The comedy comes from Chappie learning from the South African Gangsters. They teach him to swear and be "hard" which amounts to Chappie learning to say F#*k Mother at people a lot as well as stab people, which is to make them go to sleep because Chappie wants to be good and not kill people. They of course teach him to gangster walk, hold a gat and all the different horribly gangster things you could think of. This heavily reminded me of the scene in Short Circuit 2 where Johnny Five hung out with the cholo gang for a bit and came back calling people vato and saying he'd kick people's balls into outer space, but in Chappie its done to a much more funnier and adult degree. Chappie at one point even jumps out to fight the Moose and you know he's a badass mofo when he has a giant chain hanging from his neck that glimmers in gold the word, "hussler" Chappie gets straight up decked out and decaled like the low rider from hell! I've heard a lot of complaints about Die Antewoord's performance, but as someone who has no love for their type of music or any fandom for them, I thought they were spot on in their performance and what they had to bring to the table was perfect for the film. They were the chaotic environment and horrendous mommy and daddy they needed to be to mold Chappie into what he became in the end of the film, but Chappie being the childlike AI he is still loves them. Hugh Jackman is the perfect one-dimensional villain, which Blomkamp gives subtle nuances for you to notice throughout the film to show how crazy and militaristic he is. My favorite being the fact that in the bathroom of their office he has a taped off square of bathroom product that is labeled his and no one is to touch. When a guy has a section of bathroom quarantined off as his you know he's Nucking Futs.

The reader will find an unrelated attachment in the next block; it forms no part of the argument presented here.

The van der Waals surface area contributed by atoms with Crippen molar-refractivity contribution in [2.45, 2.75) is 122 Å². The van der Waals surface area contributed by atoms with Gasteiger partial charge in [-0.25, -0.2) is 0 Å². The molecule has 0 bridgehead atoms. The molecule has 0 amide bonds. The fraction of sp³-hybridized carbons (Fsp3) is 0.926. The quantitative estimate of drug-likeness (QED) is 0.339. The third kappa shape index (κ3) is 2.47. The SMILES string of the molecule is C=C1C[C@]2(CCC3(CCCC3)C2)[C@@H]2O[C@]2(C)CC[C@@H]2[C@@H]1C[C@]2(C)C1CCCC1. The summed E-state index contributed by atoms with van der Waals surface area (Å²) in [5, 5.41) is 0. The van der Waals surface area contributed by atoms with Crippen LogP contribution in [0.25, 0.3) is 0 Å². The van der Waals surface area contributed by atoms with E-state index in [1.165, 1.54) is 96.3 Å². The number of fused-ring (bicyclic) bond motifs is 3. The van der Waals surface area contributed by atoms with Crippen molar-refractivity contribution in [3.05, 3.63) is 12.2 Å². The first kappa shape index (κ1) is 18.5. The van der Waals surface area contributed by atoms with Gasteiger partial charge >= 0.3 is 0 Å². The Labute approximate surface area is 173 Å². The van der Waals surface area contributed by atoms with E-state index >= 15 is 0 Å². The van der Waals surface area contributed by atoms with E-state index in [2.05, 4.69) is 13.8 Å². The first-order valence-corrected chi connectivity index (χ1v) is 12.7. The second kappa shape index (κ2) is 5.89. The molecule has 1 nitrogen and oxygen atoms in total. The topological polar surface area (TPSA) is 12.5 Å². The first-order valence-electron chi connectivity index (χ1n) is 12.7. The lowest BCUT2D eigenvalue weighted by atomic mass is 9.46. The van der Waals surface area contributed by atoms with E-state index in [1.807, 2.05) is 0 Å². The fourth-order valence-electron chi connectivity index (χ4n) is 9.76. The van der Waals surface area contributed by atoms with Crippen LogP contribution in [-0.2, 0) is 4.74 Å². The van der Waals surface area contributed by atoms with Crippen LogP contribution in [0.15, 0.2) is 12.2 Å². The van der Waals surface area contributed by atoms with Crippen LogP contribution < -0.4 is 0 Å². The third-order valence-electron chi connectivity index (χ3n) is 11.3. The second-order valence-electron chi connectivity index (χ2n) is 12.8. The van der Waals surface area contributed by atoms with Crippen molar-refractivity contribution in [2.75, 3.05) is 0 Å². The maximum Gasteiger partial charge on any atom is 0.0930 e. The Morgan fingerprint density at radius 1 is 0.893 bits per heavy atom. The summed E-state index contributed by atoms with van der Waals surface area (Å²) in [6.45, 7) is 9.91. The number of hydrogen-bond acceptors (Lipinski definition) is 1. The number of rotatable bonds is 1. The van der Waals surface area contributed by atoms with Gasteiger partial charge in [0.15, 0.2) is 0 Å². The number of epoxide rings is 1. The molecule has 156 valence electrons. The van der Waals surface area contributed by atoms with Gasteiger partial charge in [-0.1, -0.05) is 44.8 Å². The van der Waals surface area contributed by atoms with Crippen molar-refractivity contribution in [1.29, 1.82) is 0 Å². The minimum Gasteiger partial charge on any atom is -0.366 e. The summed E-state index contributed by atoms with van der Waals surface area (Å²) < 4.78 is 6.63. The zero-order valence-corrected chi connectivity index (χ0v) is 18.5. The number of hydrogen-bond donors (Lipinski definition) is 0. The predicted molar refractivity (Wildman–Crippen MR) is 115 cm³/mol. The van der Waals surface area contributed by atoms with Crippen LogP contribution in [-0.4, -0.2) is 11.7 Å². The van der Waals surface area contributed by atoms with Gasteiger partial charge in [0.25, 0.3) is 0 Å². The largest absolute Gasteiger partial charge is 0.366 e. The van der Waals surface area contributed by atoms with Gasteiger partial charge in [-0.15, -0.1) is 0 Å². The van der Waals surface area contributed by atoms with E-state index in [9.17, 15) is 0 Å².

The shimmering gold to any Blomkamp films is Sharlto Copley. Here he plays Chappie and in my mind has gone Andy Serkis level awesome. He uses the perfect toddler voice for the character as well as brings certain inflections to every sentence Chappie says, emoting fear, triumph, excitement and anger all the while you feel as if you are listening to a toddler with amazing comprehension skills. That's what the role called for. I will say Chappie's face not having anyway to emote in any capacity did worry me for a bit but the voice work emotes everything beautifully and you really care and feel for the character thanks to it. Speaking to Blomkamp's amazing ability to craft awesome CGI creatures, the movements of Chappie are amazing. Half the time Chappie is moving he moves much like a child, wobbling with fear and moving with each step like a fall that they aren't sure they are going to land. Each step has weight and the robots movements are pretty flawless and fluid moving faster than a normal human thanks to their augmented abilities. The CGI work is so good you believe those movements and that the creature is actually there. This is coming form a guy who can complain for hours on end about Universal covering up the practical FX in the Thing Prequel with CGI, so to hear me give praise to any CGI is pretty big.